I've strong childhood memories of a Friday or Saturday evening spent in the Lyric theatre watching When the Wind Blows. With a single set, it was an ideal play for the open stage at the Lyric. And with only two main on-stage characters, there was a feeling of intimacy with the audience. You were spending time with two sixty somethings in their front room as the events unfolded.
Raymond Briggs is probably better known for The Snowman (I can hear Aled Jones singing as I type). But When the Wind Blows was developed as a graphic novel in 1982, made into a play in 1983, and then adapted into an animated film (that is still shown on Channel 4 every couple of years) in 1986. I'd picked up a copy of the play's script on Amazon, and brought it over to Gloucester this weekend.
War is brewing.
The story portrays the fears of an average retired couple living in a rural spot in the south east of England – growing older and watching a deteriorating political "International Situation", listening for information about news of a "Pre-Emptive Strike" from "The Powers that Be" on Radio 4.
Jim's a bit more tuned in than Hilda. He's been to the local library, picked up the civil defense leaflets, and is keen to work through the checklists. He's picked some of the lingo: “Building an Inner Core”, talking about the Americans with “their IBMs [sic and their Polar Submarines”.
Hilda's more concerned about the possible damage the shelter preparations will cause her pristine house - taking doors down to make the lean to shelter could tear the wallpaper. And she's not convined about the washing and toiletry arrangements.
Yet the advice available to Jim is rudimentary and – frankly – rubbish. The “govern-mental” leaflets contradict the county council advice. What's the point of collecting together food, tin openers and cutlery when the lists forget to mention plates. And keeping your doors closed is at odds with unscrewing them and using them to make a shelter.
Back in the 70s and 80s, global politics – at a superficial level anyway – were more straightforward. World War Two had easy to identify sides.
Jim: ... There wasthe three of them – Churchill, Roosevelt and Stalin – all good blokes, with old Hitler, Goering and Musso andall that mob on the other side ... you somehow knew where you were then. I don't even know who the people are these days.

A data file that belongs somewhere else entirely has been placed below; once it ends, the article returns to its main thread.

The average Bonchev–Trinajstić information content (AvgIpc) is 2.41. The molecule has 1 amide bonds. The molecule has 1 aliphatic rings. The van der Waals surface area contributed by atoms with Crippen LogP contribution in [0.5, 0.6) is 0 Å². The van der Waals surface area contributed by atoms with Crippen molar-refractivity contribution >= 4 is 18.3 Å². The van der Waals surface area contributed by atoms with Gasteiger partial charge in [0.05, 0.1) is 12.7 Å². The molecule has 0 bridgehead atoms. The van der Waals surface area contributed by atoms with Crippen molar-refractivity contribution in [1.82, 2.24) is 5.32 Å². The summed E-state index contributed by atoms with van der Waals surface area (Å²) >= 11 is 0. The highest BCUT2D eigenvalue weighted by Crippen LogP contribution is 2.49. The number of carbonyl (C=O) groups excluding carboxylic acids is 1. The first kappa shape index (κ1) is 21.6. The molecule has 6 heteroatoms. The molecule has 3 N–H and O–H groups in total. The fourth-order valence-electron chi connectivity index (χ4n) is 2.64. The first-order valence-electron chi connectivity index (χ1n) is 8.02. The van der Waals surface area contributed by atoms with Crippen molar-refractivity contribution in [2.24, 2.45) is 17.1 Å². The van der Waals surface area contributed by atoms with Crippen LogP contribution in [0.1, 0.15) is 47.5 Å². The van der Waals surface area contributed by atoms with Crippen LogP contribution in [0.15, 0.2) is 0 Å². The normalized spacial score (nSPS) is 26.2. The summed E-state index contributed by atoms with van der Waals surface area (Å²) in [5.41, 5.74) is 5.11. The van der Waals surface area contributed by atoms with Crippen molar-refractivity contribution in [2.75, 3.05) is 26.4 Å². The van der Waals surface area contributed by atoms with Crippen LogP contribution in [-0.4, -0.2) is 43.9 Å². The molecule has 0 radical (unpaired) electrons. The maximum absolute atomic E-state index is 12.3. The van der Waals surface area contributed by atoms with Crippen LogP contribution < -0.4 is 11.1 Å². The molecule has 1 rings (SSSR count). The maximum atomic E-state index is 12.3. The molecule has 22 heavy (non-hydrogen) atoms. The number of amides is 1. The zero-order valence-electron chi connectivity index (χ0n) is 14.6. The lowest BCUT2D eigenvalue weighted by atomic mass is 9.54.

Hilda:I expect it's all done by committees, dear.
Jim: Yes and Meetings. I expect they have loads and loads of Meetings and thus Arrive at Decisions. Commuters, too. They all use Commuters these days. It's all got very impersonal. Churchill with his cigar ... Old Stalin with his moustache ... You knew where you stood ...
The threat of the next world war came from the America and Russia, the US and USSR.
Two superpowers, battling it out with the support of smaller nations. It's reflected in the play as Hilda frequently refers to “the Gerries” when she means “the Ruskies”.
The imminent conflict is compared to the Second World War. Anderson and Morrison shelters replaced with doors propped up at 60 degree angles. Yet Jim knows there will be differences. it'll be faster. MAD – Mutual Assured Destruction means that when it's over, normal life will be over too. The bombing will be on a different scale.
Half way through comes the bomb.
Wrapped in old paper potato sacs for protection, it gets bright and warm, but Hilda and Jim Bloggs survive in their improvised refuge. The fallout's not visible, and they quickly forget/ignore the advice to stay down for 14 days – though the other leaflet said just 48 hours.
Throughout, Jim and Hilda put their trust in the state, to prepare them, as well as to defend and rescue them. While they bemoan the missing paper boy and milkman, and notice the disappearance of radio and TV stations, they hold out hope that "the Services" will come to help.
As the play draws to a close, the world first gets quieter. There are no longer twittering birds. The Spring trees no longer have rustling leaves – nor does there house have any paint on the outside. The tarmacked roads seem to have melted, and a emotional darkness descends on the Bloggs' world as well as a physical shadow. But the silence is replaced with the wind.
With sour milk and no more water, collecting and drinking the rain water seems safe enough. But radiation sickness is already taking its toll. Tiredness too. Diarrhoea, bleeding, spots. physical things too.
The final scenes are heart breaking as Jim and Hilda go into their shelter for one last time. He clutches his leaflets. She brings her handbag. The wind howls outside the house. They pray. Perhaps the last comfort remaining. And on their own, isolated and afraid, they pray and sleep and die.
As I read I wondered how my parents would react? (Briggs modeled Jim and Hilda Bloggs on his parents.) How I would react? We rely (or at least enjoy) external communications so much. In the Martini world we live in, we expect to be able to talk to (or at least twitter) family and friends any where and at any time. In preparing citizens for life, do governments even have the information to adequately advise and prepare? And would many die alone, suddenly bereft of the community(s) they normally inhabit?
And how the world has shifted from the one Briggs noted in the 80s. As 9/11 showed, international threats no longer come from superpower nations. They come from groups spread across the globe, people united by belief and political creed, but not necessarily by geography. Sounds like something Clay Shirky may have something to say about.
Really glad I tracked down the play (and not just the graphic novel or the film). Brought back lots of memories. And reminded me of the value of theatre, even for implanting ideas into the heads of children who'll only start to process what they hear and see in later life!